Companies operating in the booming oil sands are addressing a manpower shortage head on – with pro-active human resources departments leading the way.
Given evolving technology and a continued focus on sustainable development as well as cost management, HR staff are adapting to trends that affect the oil sands workforce.
Organizations such as the Petroleum Human Resources Council of Canada compile employment information that lists job categories and labour outlooks. Research is also conducted on future growth projections.
A recent survey by the council showed that attraction and retention of workers in hard-to-recruit locations topped the list of pressing workforce challenges. That was followed by labour and skills shortages, employee turnover/retention, and managing productivity and employee engagement.
At Cenovus Energy, a Canadian oil company with head offices in Calgary, attention is always given to bridging the labour gap, says spokesperson Jessica Wilkinson. Making sure Cenovus has the appropriate staff needed to expand its operation is an important part of corporate business planning, she explains.
“Cenovus has developed a long-term workforce strategy to address these issues,” says Ms. Wilkinson. “We currently have a staff of about 4,700 people. By 2021, we expect that number will rise to about 7,000.”
She says that Cenovus has a robust recruitment program, and features a strong student and new-graduate initiative to ensure that talented, skilled people are attracted to the business.
“Internal promotions, succession planning and retention are also important elements of our plan,” she explains. “We are also able to offer long-term work for our contractors, greatly reducing the seasonality that is often the norm in the oil and gas industry.”
“We’re trying to come up with industry-wide solutions, so Devon isn’t just hiring from competitors. It’s about tapping into other available pools of skilled workers across Canada and supporting them to make the transition to industry.”
Jackson White, manager of talent acquisition at Devon Canada, an oil and natural gas exploration and production company, says the sector is trying to address some of the challenges associated with drawing from a limited talent pool.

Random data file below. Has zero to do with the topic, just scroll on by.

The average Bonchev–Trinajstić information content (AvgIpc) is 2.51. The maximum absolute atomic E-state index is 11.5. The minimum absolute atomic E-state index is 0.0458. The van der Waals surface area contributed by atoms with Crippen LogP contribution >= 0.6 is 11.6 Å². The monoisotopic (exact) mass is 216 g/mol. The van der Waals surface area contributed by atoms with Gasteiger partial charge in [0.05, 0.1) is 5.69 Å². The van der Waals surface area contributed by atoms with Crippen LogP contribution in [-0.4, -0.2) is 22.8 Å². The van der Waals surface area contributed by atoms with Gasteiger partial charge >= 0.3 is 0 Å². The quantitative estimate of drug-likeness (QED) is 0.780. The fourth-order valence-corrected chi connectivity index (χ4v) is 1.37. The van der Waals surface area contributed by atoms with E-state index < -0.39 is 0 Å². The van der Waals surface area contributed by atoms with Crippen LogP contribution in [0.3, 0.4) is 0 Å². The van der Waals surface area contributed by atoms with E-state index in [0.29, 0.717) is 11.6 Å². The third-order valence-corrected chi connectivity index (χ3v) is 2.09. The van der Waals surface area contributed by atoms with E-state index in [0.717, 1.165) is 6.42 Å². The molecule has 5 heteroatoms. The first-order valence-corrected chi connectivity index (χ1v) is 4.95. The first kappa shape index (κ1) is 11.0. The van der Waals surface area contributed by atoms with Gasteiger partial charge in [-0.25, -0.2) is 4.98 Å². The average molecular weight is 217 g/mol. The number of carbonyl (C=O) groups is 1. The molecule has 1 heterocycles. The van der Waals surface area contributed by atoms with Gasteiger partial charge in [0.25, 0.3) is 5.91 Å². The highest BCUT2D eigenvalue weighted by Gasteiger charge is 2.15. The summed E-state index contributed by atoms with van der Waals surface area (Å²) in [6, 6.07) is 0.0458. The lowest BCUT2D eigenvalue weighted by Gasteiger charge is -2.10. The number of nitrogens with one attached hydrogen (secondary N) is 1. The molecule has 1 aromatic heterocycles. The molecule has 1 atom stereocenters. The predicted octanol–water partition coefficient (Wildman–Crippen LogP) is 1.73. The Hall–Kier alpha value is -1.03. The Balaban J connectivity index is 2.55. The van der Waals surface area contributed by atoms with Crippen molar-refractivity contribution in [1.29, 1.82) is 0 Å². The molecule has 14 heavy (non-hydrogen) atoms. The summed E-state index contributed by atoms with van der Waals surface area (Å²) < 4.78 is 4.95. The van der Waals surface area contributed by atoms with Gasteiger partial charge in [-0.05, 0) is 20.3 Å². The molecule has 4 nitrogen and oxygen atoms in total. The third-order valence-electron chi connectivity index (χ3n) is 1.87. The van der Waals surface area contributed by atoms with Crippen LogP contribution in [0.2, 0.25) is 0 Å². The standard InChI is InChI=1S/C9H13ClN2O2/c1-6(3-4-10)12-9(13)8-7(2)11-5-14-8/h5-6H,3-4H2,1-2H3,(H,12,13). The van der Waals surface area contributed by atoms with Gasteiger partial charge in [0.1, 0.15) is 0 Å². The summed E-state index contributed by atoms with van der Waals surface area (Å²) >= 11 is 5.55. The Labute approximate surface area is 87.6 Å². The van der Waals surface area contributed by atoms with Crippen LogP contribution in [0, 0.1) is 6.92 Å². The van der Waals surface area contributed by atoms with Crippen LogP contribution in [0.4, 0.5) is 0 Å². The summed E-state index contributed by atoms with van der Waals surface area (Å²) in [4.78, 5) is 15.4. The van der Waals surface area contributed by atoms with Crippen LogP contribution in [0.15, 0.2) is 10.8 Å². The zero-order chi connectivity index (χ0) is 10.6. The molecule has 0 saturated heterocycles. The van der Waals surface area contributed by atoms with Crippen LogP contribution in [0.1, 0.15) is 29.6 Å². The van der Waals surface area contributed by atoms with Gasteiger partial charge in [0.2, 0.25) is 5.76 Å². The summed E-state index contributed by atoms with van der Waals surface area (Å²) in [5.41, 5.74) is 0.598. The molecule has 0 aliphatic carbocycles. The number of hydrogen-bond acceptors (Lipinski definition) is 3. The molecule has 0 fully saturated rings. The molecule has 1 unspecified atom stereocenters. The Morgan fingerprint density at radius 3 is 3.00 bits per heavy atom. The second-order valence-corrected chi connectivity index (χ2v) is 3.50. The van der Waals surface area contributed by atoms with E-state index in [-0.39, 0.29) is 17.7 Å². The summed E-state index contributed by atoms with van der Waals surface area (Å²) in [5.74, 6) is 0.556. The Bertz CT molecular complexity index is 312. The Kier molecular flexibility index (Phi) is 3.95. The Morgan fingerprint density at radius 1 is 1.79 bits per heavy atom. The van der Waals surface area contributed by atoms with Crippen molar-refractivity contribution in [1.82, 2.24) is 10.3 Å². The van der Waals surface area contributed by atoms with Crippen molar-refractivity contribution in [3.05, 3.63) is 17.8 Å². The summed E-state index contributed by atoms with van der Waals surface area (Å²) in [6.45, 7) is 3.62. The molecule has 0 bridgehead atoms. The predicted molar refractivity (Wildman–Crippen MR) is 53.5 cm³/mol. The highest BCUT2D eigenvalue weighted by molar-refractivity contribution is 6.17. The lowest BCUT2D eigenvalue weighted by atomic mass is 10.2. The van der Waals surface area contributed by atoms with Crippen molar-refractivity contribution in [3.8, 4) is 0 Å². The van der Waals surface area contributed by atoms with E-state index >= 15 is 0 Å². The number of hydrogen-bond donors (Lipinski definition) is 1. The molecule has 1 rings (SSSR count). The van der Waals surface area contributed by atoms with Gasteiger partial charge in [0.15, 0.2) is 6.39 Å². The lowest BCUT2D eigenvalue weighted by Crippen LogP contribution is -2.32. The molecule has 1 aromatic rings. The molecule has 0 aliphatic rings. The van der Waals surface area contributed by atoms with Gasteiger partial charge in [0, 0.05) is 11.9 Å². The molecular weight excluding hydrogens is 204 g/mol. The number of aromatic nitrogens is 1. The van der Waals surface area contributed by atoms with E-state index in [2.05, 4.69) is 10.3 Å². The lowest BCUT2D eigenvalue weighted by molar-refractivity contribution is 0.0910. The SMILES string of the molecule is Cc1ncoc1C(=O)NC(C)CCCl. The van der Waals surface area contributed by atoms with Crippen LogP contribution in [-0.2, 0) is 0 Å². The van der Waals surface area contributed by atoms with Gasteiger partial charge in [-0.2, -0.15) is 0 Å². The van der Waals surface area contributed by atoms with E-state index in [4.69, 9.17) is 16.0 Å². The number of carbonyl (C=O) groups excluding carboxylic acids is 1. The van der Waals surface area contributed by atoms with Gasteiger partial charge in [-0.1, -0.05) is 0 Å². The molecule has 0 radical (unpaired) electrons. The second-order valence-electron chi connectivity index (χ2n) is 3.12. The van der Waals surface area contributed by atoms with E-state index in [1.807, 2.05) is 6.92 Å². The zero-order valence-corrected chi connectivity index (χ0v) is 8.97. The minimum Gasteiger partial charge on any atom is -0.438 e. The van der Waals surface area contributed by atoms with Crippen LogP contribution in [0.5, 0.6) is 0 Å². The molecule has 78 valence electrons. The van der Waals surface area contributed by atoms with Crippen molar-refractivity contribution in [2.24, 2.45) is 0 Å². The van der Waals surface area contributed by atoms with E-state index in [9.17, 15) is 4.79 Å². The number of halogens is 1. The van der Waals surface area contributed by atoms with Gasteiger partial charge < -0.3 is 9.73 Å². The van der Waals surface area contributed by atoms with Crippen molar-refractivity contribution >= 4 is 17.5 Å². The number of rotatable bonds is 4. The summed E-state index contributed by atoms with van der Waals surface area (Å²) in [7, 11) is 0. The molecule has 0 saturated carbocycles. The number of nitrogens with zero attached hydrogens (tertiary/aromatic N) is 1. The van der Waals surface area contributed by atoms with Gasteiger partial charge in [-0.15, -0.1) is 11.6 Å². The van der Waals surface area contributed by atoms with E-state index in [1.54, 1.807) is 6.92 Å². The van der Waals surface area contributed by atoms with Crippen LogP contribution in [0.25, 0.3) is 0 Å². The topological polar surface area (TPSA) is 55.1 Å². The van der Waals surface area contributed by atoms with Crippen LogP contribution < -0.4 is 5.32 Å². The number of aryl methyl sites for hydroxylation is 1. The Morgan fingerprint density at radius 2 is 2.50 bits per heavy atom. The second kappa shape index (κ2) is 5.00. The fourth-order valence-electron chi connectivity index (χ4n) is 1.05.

“The industry currently faces the challenge of addressing abundant opportunities with limited labour supply,” he says. “We’re trying to come up with industry-wide solutions, so Devon isn’t just hiring from competitors. It’s about tapping into other available pools of skilled workers across Canada and supporting them to make the transition to industry.”
He says the federal government has done a lot in a short period of time to help the sector with its HR challenges.
“That’s been done by reducing some of the barriers and time it takes to bring foreign workers into the country,” Mr. White says, “and still doing it in a very responsible way, where we are protecting the needs of Canadians, making sure we have jobs for Canadians.”
From an industry-wide standpoint, there needs to be effective collaboration between industry, government and labour supply stakeholders in order to close any labour and skills gaps, says Cheryl Knight, executive director and CEO of the Petroleum Human Resources Council of Canada.
Ms. Wilkinson notes that the most important thing companies can do is to create an environment where people enjoy going to work.
“Once we get top people, we want to keep them,” she says.